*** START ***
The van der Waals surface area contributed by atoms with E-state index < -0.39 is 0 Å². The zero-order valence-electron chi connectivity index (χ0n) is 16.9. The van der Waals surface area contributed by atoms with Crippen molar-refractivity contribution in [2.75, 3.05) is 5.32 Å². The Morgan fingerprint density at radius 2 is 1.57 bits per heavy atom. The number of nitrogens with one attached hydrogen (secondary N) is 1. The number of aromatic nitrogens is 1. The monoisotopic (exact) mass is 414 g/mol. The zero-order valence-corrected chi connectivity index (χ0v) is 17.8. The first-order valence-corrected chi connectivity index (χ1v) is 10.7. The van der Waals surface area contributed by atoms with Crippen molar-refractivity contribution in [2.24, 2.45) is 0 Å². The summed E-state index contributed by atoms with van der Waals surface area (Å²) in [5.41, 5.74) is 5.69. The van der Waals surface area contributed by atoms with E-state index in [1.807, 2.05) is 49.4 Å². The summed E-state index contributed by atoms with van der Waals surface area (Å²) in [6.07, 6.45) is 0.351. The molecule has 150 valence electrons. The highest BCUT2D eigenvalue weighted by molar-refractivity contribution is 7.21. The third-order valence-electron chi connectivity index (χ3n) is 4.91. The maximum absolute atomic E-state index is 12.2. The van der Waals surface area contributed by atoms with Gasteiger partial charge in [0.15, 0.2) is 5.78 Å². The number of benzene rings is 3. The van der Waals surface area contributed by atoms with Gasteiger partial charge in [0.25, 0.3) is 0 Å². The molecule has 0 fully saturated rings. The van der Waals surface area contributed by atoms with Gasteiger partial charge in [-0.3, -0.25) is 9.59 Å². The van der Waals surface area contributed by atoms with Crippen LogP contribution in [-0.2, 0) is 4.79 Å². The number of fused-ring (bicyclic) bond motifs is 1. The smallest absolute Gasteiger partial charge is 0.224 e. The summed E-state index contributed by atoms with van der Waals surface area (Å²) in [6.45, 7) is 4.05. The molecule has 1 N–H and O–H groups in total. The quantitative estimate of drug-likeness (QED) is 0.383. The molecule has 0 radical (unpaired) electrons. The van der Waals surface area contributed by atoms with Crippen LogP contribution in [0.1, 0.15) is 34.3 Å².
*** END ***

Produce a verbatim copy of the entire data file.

The van der Waals surface area contributed by atoms with E-state index < -0.39 is 0 Å². The zero-order valence-electron chi connectivity index (χ0n) is 16.9. The van der Waals surface area contributed by atoms with Crippen molar-refractivity contribution in [2.75, 3.05) is 5.32 Å². The Morgan fingerprint density at radius 2 is 1.57 bits per heavy atom. The number of nitrogens with one attached hydrogen (secondary N) is 1. The number of aromatic nitrogens is 1. The monoisotopic (exact) mass is 414 g/mol. The zero-order valence-corrected chi connectivity index (χ0v) is 17.8. The first-order valence-corrected chi connectivity index (χ1v) is 10.7. The van der Waals surface area contributed by atoms with Crippen molar-refractivity contribution in [2.24, 2.45) is 0 Å². The summed E-state index contributed by atoms with van der Waals surface area (Å²) in [5.41, 5.74) is 5.69. The van der Waals surface area contributed by atoms with E-state index in [1.807, 2.05) is 49.4 Å². The summed E-state index contributed by atoms with van der Waals surface area (Å²) in [6.07, 6.45) is 0.351. The molecule has 150 valence electrons. The highest BCUT2D eigenvalue weighted by molar-refractivity contribution is 7.21. The third-order valence-electron chi connectivity index (χ3n) is 4.91. The maximum absolute atomic E-state index is 12.2. The van der Waals surface area contributed by atoms with Gasteiger partial charge in [0.15, 0.2) is 5.78 Å². The number of benzene rings is 3. The van der Waals surface area contributed by atoms with Gasteiger partial charge in [0.25, 0.3) is 0 Å². The molecule has 0 fully saturated rings. The van der Waals surface area contributed by atoms with Gasteiger partial charge in [-0.3, -0.25) is 9.59 Å². The van der Waals surface area contributed by atoms with Crippen LogP contribution in [-0.2, 0) is 4.79 Å². The number of fused-ring (bicyclic) bond motifs is 1. The smallest absolute Gasteiger partial charge is 0.224 e. The summed E-state index contributed by atoms with van der Waals surface area (Å²) in [6.45, 7) is 4.05. The molecule has 1 N–H and O–H groups in total. The quantitative estimate of drug-likeness (QED) is 0.383. The molecule has 0 radical (unpaired) electrons. The van der Waals surface area contributed by atoms with Crippen LogP contribution in [0.1, 0.15) is 34.3 Å².